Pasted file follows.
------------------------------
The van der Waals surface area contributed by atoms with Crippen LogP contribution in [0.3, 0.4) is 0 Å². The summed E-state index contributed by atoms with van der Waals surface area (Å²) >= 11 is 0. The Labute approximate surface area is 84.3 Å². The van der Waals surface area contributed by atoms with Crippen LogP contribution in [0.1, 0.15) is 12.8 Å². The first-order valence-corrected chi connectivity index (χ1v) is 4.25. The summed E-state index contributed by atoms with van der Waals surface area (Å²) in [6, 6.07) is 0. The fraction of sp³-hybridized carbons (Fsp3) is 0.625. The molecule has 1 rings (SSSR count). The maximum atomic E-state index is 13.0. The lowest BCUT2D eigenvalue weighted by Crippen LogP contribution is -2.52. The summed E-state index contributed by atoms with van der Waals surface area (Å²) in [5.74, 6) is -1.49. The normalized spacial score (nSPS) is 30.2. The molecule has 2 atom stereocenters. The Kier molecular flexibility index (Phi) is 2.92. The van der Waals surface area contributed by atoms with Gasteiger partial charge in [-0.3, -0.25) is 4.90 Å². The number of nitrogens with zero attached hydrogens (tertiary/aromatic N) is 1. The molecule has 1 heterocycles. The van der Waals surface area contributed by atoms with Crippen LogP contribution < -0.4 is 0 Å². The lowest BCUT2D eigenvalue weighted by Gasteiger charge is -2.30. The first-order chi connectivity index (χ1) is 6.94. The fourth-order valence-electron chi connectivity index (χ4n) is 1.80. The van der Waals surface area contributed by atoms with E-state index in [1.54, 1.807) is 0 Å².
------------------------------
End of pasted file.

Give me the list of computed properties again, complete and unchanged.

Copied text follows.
The van der Waals surface area contributed by atoms with Crippen LogP contribution in [0.3, 0.4) is 0 Å². The summed E-state index contributed by atoms with van der Waals surface area (Å²) >= 11 is 0. The Labute approximate surface area is 84.3 Å². The van der Waals surface area contributed by atoms with Crippen LogP contribution in [0.1, 0.15) is 12.8 Å². The first-order valence-corrected chi connectivity index (χ1v) is 4.25. The summed E-state index contributed by atoms with van der Waals surface area (Å²) in [6, 6.07) is 0. The fraction of sp³-hybridized carbons (Fsp3) is 0.625. The molecule has 1 rings (SSSR count). The maximum atomic E-state index is 13.0. The lowest BCUT2D eigenvalue weighted by Crippen LogP contribution is -2.52. The summed E-state index contributed by atoms with van der Waals surface area (Å²) in [5.74, 6) is -1.49. The normalized spacial score (nSPS) is 30.2. The molecule has 2 atom stereocenters. The Kier molecular flexibility index (Phi) is 2.92. The van der Waals surface area contributed by atoms with Gasteiger partial charge in [-0.3, -0.25) is 4.90 Å². The number of nitrogens with zero attached hydrogens (tertiary/aromatic N) is 1. The molecule has 1 heterocycles. The van der Waals surface area contributed by atoms with Crippen LogP contribution < -0.4 is 0 Å². The lowest BCUT2D eigenvalue weighted by Gasteiger charge is -2.30. The first-order chi connectivity index (χ1) is 6.94. The fourth-order valence-electron chi connectivity index (χ4n) is 1.80. The van der Waals surface area contributed by atoms with E-state index in [1.54, 1.807) is 0 Å².